Geelong Tour – the racing has begun!

Well here we are again – and so soon – racing time’s a here! I’ve been chilling with Chris and our flatmate (here in the caravan park that is) Trudy since Monday and well to be quite honest, the walls are starting to look a little boring! Trudy has also been riding on my composite team (Team Cheerwine/Bicisport) and we are right next door to two of our other teammates Kerry and Kelly – who are a total blast! The team is rounded out with Helen Kelly and Suzanne Ljungskog (two time world champion and a complete sweet heart). Really teamwork is a non-issue as the ability levels are the full range and the top teams (T-Mobile, Nurnberger, Nobili, Univega, Team NZ, and so on) are so in charge that we’re left to be – quite eloquently pack fodder…and that is the role that I have been taking quite seriously all week! ;)
The starting stage was an 8km TT along the banks of Portarlington. I road out there with the girls and got ready for my first Eddy Mercx style TT– meaning no aero equipment. My ride was there – nothing special, but I wasn’t 5 minutes behind the leader either – so first stage – check – on to the next. Without too much ado (we must have had at least 3 hours rest – and that was only because we were early in the start order) came stage 2 – a criterium around Portarlington. The course was 1km in length and was built on the side of a hill. At the time, I thought that it was somewhat massive, but after having ridden it again today, it wasn’t that bad – I might just have to blame it on the super fast girls! The major challenge came from the fact that the hill started after coming out of a greater than 90 degree turn, and with 140 girls on course, it’s kind of like a standing start going up a hill. I started the stage about 2/3rds of the way back and spent the first 8-10 laps trying to move up. Now, first the good news: I managed to make it into the group of girls who ultimately finished the crit; and the bad: in getting up to that group, I killed myself to get up there and ended up dropping off the back. It was okay though as I was joined by at least 40 of my closest friends and really the important part – there were plenty of girls who were dropped before me (note: the organizers have had their hands full getting the regular results set and so those of us from about 80 back aren’t actually placed properly…) So it was a solid start to the week and I was looking forward to the following day’s flat stage with a sprint finish!!!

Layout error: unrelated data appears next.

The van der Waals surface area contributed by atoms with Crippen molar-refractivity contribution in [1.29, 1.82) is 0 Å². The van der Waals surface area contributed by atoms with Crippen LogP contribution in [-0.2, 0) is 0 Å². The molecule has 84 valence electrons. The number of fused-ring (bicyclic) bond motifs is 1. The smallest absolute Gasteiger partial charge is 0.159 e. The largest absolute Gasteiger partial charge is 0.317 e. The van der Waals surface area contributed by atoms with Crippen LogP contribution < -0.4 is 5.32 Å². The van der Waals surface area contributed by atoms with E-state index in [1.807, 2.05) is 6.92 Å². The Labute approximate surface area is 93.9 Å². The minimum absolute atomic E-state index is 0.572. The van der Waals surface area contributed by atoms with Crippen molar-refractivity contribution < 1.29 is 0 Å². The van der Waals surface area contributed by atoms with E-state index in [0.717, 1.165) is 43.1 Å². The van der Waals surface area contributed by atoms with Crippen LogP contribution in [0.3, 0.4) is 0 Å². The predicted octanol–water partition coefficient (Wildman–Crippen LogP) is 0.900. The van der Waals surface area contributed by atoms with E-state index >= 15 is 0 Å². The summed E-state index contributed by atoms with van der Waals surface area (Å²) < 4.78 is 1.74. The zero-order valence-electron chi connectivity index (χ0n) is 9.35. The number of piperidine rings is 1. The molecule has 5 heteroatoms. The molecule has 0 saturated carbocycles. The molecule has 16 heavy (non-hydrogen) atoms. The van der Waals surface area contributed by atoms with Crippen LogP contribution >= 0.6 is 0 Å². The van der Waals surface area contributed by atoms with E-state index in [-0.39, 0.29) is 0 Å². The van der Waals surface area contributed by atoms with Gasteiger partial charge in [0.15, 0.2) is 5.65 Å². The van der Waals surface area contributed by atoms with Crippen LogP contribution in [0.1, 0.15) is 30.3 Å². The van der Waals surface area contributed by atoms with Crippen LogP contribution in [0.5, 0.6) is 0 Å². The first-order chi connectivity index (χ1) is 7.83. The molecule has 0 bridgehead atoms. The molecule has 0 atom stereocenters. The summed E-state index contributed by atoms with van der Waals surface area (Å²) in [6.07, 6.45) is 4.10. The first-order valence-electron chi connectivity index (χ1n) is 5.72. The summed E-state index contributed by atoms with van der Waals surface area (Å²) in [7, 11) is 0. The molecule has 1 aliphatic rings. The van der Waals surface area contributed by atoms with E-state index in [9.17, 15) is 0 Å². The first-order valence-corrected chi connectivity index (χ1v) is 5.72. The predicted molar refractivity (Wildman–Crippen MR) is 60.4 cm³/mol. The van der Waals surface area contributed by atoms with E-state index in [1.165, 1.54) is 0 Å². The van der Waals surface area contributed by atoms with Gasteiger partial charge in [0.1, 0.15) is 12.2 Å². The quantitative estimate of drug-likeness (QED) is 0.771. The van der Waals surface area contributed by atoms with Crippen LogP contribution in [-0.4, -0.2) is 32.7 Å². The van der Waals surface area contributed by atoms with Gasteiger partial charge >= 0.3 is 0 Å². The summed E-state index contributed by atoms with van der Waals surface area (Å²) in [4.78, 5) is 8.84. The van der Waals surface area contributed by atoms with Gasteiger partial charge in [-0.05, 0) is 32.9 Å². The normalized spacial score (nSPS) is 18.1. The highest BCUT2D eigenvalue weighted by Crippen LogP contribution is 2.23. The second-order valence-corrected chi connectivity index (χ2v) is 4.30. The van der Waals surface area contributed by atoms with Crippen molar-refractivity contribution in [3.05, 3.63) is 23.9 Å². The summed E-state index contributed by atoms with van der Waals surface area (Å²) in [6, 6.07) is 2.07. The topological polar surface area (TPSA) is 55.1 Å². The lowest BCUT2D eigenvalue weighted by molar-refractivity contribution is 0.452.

But alas, my fun was somewhat spoiled during the stage 3 Barwon Heads Circuit race – and rather early on. With our second day in a row of overcast skies, we started off with the full tour roster as it was not possible to be time cut in either the TT or the crit on the previous day. The field was a little jumpy and I was eager to get up closer to the front, but was trying to move up the middle of the pack. As I was doing this, the police motorbikes were trying to make it to the front of the group. The first cop made it known what he was trying to do by honking his horn and sneaking up on the right of the pack. However, our second friend the police officer wasn’t quite as lucky – he started to follow the first chopper when all of a sudden a parked car jumped in his way…and you say – well Jen, was he not “parked” and I say “yes, yes he was” – but the police guy was taken a little by surprised and consequently tried to squeeze a little farther in on the road. As you may have figured out – this is where things went wrong – the motorcycle went down and ended up hitting a girl – consequently causing a crash. So here I was, only 5km into an 80km race and sitting on my bum beside a cornfield (well, it might not have been a cornfield as I’m in Australia – but it has the same effect!) In a bit of a daze-like-panic, I jumped to my feet and tried to get my bike running again – alas, it was being cranky and the chain’s crankypants attitude required about 10s of consoling prior to me jumping back on the machine. And so began the time trial back up to the group (mind you, I did have a television camera on me at the time, so maybe I’ll get some air time – that could be cool!) Unfortunately, despite a worthy fight with the caravan, I would be denied my prey. I was lucky enough about a lap later to find a buddy (a victim of a puncture) who ended up towing me around the course (I did my best, but she was definitely stronger than me). We worked well and kept at it, but ended up losing over 18:00 to the pack (which for 75km ain’t too bad I might add – seeing as there were 120 of them and only 2 of us), but it was more than the allotted 10% of the time and so we were not allowed to start the final stage. I was definitely disappointed with this news, but my teammates were really supportive, which was great, and I was able to take the time to sit back and recover in time for Sunday’s World Cup race – which is what I’m doing right now. Chris has been a phenomenal soigneur and our other support staff have been great as well. Can’t wait to give the course a go on Sunday – I’m aiming for a finish!